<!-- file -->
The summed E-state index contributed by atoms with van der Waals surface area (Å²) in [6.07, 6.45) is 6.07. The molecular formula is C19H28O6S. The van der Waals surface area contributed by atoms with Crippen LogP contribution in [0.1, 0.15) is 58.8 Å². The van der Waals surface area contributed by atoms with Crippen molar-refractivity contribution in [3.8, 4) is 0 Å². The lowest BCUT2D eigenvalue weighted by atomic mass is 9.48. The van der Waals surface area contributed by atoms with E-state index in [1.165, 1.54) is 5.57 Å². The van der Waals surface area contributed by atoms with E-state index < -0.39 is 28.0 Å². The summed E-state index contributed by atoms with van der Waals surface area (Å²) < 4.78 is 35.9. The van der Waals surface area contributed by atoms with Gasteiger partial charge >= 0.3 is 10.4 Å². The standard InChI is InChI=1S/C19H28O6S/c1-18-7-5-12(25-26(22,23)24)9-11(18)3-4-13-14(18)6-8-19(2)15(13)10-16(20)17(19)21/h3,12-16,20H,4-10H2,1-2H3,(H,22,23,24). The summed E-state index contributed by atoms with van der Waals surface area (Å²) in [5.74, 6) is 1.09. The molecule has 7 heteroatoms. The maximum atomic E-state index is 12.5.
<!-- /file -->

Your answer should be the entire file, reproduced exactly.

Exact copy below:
The summed E-state index contributed by atoms with van der Waals surface area (Å²) in [6.07, 6.45) is 6.07. The molecular formula is C19H28O6S. The van der Waals surface area contributed by atoms with Crippen LogP contribution in [0.1, 0.15) is 58.8 Å². The van der Waals surface area contributed by atoms with Crippen molar-refractivity contribution in [3.8, 4) is 0 Å². The lowest BCUT2D eigenvalue weighted by atomic mass is 9.48. The van der Waals surface area contributed by atoms with E-state index in [1.165, 1.54) is 5.57 Å². The van der Waals surface area contributed by atoms with E-state index < -0.39 is 28.0 Å². The summed E-state index contributed by atoms with van der Waals surface area (Å²) < 4.78 is 35.9. The van der Waals surface area contributed by atoms with Gasteiger partial charge >= 0.3 is 10.4 Å². The standard InChI is InChI=1S/C19H28O6S/c1-18-7-5-12(25-26(22,23)24)9-11(18)3-4-13-14(18)6-8-19(2)15(13)10-16(20)17(19)21/h3,12-16,20H,4-10H2,1-2H3,(H,22,23,24). The summed E-state index contributed by atoms with van der Waals surface area (Å²) in [5.74, 6) is 1.09. The molecule has 7 heteroatoms. The maximum atomic E-state index is 12.5.